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Teaching Your Dog To Come: Prepare to put in the work

Phase one

First, I can’t stress this enough, STOP treating your dog like she knows what to do. Unless you’ve worked with a professional or have that one in a thousand awesome dog, I can assure you, your dog has no clue of the true meaning of “come”. Sure, she may sometimes be compelled by your high pitch yelling and outstretched fist full of food but that does not mean she understands the come command in its entirety.


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Begging doesn’t work


The come command means, come to me. Come to me immediately. Come to me quickly. Come to me no matter how interesting something you’re sniffing is. It takes an immense amount of work to get this command in the 90% success range. And I’ll be honest, this little blog is probably not going to get you there. But it’s a good start, and hopefully it will help you understand why it’s so hard. Understand this; your dog was not put on this earth to respond immediately to your requests. She has her own idea of what she’d like to do and coming to your boring self while she’s busy eating delicious rabbit poo doesn’t even make the top ten cut. You can’t do a few repetitions of this command and expect a trained dog. For a pet owner not working with a professional, it takes months. So do yourself a favor and stop saying the command when you know she’s not going to do it. Yelling, screeching, and pleading is not eventually going to teach her. Consistent repetitions, where YOU control the outcome, will put you on the path of long term success.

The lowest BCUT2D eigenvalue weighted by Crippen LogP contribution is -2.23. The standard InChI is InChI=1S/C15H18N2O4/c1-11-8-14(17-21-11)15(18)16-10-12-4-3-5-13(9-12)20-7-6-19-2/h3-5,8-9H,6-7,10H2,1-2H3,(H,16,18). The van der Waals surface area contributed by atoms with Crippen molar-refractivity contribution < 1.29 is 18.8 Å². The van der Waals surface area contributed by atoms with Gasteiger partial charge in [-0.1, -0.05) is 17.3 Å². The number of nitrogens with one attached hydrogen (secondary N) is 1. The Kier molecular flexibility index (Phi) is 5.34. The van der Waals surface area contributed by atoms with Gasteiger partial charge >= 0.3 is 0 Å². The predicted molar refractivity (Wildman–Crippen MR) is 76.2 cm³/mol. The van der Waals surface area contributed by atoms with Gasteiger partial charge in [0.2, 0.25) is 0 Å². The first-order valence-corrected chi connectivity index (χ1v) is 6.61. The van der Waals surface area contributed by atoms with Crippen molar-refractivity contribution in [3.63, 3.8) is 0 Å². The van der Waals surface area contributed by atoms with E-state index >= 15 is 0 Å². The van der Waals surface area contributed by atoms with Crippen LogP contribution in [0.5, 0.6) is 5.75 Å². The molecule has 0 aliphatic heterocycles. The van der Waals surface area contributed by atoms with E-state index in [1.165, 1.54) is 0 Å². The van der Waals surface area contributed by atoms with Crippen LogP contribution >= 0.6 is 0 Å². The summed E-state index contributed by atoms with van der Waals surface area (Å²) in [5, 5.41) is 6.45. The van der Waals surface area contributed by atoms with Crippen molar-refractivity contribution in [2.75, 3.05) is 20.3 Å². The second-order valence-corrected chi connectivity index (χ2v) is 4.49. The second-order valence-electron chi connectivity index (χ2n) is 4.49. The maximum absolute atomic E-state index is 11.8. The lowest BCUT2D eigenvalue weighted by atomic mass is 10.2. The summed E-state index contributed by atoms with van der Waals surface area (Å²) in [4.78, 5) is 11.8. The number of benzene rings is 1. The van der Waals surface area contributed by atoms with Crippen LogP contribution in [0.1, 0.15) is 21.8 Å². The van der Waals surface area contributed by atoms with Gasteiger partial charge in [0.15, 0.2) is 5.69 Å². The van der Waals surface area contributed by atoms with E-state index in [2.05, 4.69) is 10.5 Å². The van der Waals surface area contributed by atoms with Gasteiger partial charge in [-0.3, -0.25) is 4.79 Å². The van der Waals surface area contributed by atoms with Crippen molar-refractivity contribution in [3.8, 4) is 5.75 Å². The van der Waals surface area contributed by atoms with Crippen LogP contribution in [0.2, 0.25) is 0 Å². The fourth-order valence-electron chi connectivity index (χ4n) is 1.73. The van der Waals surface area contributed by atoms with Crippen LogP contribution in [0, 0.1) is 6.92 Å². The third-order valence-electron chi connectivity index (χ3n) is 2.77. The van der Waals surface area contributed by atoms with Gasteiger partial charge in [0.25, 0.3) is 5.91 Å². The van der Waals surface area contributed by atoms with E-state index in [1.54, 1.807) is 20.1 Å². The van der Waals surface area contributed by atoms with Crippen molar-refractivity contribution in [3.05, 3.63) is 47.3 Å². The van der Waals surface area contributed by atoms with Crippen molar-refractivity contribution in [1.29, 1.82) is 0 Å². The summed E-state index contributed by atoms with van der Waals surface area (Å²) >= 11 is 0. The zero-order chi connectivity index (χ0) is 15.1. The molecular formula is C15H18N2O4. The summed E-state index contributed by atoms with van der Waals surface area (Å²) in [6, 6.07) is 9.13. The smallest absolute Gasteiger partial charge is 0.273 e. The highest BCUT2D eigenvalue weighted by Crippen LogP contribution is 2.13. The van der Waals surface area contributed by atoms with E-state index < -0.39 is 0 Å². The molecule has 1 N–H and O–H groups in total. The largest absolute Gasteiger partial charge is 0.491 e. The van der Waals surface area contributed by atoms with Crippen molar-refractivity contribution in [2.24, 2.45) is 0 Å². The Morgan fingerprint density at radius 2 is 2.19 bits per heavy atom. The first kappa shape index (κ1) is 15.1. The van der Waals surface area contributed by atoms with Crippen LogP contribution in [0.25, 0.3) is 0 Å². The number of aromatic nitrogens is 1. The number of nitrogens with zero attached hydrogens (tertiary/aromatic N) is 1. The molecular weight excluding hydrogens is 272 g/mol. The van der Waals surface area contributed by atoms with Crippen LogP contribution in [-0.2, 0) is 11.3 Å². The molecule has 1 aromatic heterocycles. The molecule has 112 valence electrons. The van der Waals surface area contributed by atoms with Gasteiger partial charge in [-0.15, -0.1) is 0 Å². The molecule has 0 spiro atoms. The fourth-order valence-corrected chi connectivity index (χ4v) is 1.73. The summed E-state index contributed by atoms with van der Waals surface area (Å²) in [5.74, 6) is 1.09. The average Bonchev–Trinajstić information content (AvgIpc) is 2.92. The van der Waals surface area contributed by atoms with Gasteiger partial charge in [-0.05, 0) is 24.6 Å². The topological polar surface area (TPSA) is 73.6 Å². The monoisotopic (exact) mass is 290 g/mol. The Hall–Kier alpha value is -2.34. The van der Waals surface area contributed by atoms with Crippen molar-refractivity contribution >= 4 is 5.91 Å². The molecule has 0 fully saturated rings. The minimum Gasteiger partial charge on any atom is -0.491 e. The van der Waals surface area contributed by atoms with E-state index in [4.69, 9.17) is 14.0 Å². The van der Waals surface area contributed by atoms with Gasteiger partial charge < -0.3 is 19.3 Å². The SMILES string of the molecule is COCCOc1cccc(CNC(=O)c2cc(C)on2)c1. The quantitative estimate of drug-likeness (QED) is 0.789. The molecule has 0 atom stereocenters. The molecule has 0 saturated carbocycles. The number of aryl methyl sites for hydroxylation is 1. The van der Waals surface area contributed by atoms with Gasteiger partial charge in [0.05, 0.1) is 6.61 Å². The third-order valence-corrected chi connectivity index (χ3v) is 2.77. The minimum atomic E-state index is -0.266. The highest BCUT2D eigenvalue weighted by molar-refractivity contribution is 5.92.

Video support: https://www.youtube.com/watch?v=XjjnUSX4fQM Please note, I go over how to use a long line in this video, though I recommend a regular leash for beginners.

Equipment for first phase: six or ten foot leash, martingale or other collar, treat bag, high value treats (protein based like chicken or freeze dried liver), tennis shoes. Do NOT do this in dress shoes or flip flops.

Step One: say whatever command you plan on using, such as “Here!” in a bright, very audible voice.

Step Two: give the leash a very quick snap and release to get her attention. The leash must be slack in order to give a proper “Pop”.

Step Three: take off away from your dog. Don’t be lazy about it, really hustle away from her. Continue back until she catches you. note: if you have a naturally fast dog, you may not get far. If you have a slow dog, you’ll be burning more calories, yay for you.

*Step one, two and three should be very, very close together.

Step Four: reward very close to your body, conditioning her to come all the way. (do not make the dog sit, you are working on come, reward the come)

Additional tips: Don’t beg or praise in an attempt to get her to do it.  Praise because she is doing it right. Remember when you praise, You are saying “you’re doing it right!”. Don’t talk all nicey nicey if she’s stopped to munch on some trash. Give another pop while repeating the command.

Practicing while going on a walk is a great opportunity to work this command.

Do this in as many scenarios as possible, practicing when your dog is facing away from you, not looking at you. Progressively work in higher distraction areas until your dog is beating the pop (spinning and running right as she hears your command)


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Some common issues:


If your dog begins “sticking” to you and not leaving your side, just lessen the frequency of your command. For example, do ten commands throughout a 30 minute walk instead of fifty.

If your dog is constantly charging towards the end of the leash, increase the frequency of repetitions.

If your dog could care less about the pop or food and is just dragging you everywhere, you probably need a more “correcting” collar.

If your dog isn’t motivated by food, she’s likely overweight. Fix that. If she is one of the very few who really won’t take a treat even if it’s steak, just praise her and genuinely play with her when she gets to you.

Stay tuned for the next step to achieving a decent “come” command.

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